It’s called the crema, and it’s perhaps the most important thing that distinguishes espresso from other types of coffee. Crema is actually caramel. The high temperature and pressure in an espresso machine caramelise the sugar naturally present in coffee, aerate it and expel it with the espresso.
Perfect crema should be thick and stable, and preserve the coffee flavour, aroma and temperature. The state of the crema can help you diagnose where your espresso-making may be going wrong.
Steamed milk sits in the jug in layers: the most finely-textured milk is at the bottom whereas heavier textures are towards the top. The quality of flat whites, cappuccinos and lattes is often determined by the blend (or separation) of these textures.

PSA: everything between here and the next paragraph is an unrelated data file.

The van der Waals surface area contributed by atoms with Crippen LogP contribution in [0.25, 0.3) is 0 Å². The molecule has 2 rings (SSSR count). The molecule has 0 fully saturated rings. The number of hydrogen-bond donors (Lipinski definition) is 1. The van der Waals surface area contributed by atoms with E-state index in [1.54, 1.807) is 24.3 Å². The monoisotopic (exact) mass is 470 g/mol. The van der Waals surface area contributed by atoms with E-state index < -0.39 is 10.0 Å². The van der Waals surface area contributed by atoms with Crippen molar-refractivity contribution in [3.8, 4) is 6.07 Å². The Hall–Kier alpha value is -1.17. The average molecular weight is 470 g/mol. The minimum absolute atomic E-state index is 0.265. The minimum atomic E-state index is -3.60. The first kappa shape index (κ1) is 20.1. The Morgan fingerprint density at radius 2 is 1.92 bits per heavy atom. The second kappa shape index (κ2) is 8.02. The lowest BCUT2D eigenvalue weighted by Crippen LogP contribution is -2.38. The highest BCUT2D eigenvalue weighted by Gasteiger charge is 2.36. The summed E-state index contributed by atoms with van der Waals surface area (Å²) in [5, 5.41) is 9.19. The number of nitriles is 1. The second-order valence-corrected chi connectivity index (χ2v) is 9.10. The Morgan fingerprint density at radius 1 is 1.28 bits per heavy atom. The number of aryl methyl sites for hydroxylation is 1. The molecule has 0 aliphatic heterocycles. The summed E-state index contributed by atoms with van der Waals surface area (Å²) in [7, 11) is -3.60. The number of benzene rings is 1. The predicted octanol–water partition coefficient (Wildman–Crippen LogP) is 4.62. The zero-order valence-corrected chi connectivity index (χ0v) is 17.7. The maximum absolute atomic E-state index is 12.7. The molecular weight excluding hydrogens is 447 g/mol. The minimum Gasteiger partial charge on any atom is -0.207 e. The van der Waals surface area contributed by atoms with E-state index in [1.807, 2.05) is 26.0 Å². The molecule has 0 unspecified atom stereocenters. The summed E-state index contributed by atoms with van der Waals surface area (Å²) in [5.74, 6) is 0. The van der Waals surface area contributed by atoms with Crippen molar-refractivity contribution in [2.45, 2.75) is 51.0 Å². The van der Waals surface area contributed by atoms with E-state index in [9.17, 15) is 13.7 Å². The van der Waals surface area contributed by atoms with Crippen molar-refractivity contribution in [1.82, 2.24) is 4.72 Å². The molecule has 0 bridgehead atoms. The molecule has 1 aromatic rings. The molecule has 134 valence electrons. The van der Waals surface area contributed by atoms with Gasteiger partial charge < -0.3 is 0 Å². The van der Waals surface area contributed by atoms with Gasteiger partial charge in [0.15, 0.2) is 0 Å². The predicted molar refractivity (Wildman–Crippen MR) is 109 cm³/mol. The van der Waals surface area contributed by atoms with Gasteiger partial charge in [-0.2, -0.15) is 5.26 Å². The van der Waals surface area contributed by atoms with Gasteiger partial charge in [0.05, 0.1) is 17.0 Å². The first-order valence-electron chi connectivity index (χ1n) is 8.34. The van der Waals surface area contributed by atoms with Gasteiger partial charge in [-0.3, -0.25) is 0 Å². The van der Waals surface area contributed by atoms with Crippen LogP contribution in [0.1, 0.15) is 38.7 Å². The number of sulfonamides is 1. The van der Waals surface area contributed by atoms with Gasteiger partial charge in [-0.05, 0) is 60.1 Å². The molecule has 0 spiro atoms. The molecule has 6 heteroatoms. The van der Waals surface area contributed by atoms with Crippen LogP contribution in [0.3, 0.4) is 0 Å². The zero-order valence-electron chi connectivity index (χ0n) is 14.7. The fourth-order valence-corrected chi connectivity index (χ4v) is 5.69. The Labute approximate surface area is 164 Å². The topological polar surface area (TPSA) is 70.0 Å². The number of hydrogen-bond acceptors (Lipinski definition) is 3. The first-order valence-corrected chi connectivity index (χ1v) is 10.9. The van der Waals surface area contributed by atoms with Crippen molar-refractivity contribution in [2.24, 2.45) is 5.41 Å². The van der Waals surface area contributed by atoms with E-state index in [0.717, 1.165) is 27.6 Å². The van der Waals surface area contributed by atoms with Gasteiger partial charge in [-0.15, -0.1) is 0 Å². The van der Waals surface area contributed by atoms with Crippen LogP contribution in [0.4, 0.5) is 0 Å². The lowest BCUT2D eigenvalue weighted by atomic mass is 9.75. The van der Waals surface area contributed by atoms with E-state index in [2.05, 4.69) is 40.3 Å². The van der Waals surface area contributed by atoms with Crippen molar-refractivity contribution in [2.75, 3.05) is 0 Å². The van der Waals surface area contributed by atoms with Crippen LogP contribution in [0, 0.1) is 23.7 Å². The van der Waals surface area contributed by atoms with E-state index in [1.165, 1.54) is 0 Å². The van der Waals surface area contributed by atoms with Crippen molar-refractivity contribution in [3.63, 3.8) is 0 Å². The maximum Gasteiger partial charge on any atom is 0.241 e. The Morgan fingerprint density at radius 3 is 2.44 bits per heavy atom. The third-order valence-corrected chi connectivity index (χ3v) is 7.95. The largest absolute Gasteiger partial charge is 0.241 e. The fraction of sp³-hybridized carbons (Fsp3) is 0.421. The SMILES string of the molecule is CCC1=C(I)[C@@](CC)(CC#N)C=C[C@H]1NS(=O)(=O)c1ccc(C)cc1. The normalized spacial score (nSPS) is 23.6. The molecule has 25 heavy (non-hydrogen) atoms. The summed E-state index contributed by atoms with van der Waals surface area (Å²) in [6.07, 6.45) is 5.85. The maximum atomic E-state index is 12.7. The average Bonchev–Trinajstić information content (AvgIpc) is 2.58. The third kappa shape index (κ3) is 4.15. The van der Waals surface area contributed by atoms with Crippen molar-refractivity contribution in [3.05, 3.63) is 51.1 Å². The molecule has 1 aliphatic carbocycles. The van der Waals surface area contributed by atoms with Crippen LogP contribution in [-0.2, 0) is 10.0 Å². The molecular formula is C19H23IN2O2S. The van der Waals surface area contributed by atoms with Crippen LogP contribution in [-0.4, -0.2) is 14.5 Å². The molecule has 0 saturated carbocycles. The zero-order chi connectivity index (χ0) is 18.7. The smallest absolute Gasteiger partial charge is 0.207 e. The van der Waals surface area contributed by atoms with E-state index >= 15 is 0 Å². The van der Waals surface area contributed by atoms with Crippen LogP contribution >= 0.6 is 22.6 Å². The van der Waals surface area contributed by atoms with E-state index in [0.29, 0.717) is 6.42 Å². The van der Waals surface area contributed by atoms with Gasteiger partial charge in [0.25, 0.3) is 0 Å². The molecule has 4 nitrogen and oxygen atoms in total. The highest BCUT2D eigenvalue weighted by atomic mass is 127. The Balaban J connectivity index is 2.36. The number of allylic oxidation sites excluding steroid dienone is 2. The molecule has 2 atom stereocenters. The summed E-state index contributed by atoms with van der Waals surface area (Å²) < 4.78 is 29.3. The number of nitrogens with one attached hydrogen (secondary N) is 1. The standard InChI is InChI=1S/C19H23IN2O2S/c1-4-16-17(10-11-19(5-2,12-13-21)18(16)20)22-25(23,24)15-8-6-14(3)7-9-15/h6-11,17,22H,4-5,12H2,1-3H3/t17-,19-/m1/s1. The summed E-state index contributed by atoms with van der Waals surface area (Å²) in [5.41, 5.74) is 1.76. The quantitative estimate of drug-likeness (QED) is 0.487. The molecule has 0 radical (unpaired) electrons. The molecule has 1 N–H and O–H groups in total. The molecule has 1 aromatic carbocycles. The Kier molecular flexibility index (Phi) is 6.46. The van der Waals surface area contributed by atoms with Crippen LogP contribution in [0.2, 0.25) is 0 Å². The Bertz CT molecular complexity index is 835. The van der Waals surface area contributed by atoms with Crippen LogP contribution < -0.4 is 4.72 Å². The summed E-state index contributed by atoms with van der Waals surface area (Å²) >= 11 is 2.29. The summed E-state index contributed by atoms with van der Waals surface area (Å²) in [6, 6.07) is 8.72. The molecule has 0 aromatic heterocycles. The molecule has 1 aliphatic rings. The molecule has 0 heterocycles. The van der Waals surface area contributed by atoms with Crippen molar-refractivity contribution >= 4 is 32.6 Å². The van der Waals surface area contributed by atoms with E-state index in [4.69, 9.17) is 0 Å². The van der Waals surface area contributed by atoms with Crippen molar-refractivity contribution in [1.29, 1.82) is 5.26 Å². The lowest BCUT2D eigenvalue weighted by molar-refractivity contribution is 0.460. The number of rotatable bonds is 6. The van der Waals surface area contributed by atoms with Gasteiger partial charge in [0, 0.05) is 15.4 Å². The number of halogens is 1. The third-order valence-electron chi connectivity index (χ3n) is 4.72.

Espresso with lightly-frothed milk.
Espresso with less milk than a latte, and little froth.
Espresso with a mix of finely-textured and frothy milk.
A mini-latte, served in a 100ml glass or cup.
Espresso with the tiniest "mark" of milk.
With so many designs, features and technologies on offer, there’s heaps to consider when choosing an espresso machine. We’ve tested 33 models and explain what to look for.
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